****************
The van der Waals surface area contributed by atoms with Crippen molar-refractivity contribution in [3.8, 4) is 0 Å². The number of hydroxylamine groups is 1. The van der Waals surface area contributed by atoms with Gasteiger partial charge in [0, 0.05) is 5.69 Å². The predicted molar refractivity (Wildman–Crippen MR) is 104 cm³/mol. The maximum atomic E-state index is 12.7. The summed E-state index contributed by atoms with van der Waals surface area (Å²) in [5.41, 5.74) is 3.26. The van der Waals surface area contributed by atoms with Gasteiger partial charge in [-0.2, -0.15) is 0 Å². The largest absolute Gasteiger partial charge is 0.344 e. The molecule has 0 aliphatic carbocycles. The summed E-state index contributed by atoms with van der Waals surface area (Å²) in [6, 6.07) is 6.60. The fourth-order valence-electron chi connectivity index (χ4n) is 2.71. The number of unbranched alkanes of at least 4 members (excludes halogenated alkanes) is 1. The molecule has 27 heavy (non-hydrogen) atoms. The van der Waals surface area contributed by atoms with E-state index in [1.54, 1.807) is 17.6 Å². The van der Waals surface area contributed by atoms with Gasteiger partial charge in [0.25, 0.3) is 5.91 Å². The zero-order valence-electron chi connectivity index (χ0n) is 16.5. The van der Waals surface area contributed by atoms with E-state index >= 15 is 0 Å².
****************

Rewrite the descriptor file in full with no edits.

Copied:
The van der Waals surface area contributed by atoms with Crippen molar-refractivity contribution in [3.8, 4) is 0 Å². The number of hydroxylamine groups is 1. The van der Waals surface area contributed by atoms with Gasteiger partial charge in [0, 0.05) is 5.69 Å². The predicted molar refractivity (Wildman–Crippen MR) is 104 cm³/mol. The maximum atomic E-state index is 12.7. The summed E-state index contributed by atoms with van der Waals surface area (Å²) in [5.41, 5.74) is 3.26. The van der Waals surface area contributed by atoms with Gasteiger partial charge in [-0.2, -0.15) is 0 Å². The largest absolute Gasteiger partial charge is 0.344 e. The molecule has 0 aliphatic carbocycles. The summed E-state index contributed by atoms with van der Waals surface area (Å²) in [6, 6.07) is 6.60. The fourth-order valence-electron chi connectivity index (χ4n) is 2.71. The number of unbranched alkanes of at least 4 members (excludes halogenated alkanes) is 1. The molecule has 27 heavy (non-hydrogen) atoms. The van der Waals surface area contributed by atoms with E-state index in [1.54, 1.807) is 17.6 Å². The van der Waals surface area contributed by atoms with Gasteiger partial charge in [0.25, 0.3) is 5.91 Å². The zero-order valence-electron chi connectivity index (χ0n) is 16.5. The van der Waals surface area contributed by atoms with E-state index >= 15 is 0 Å².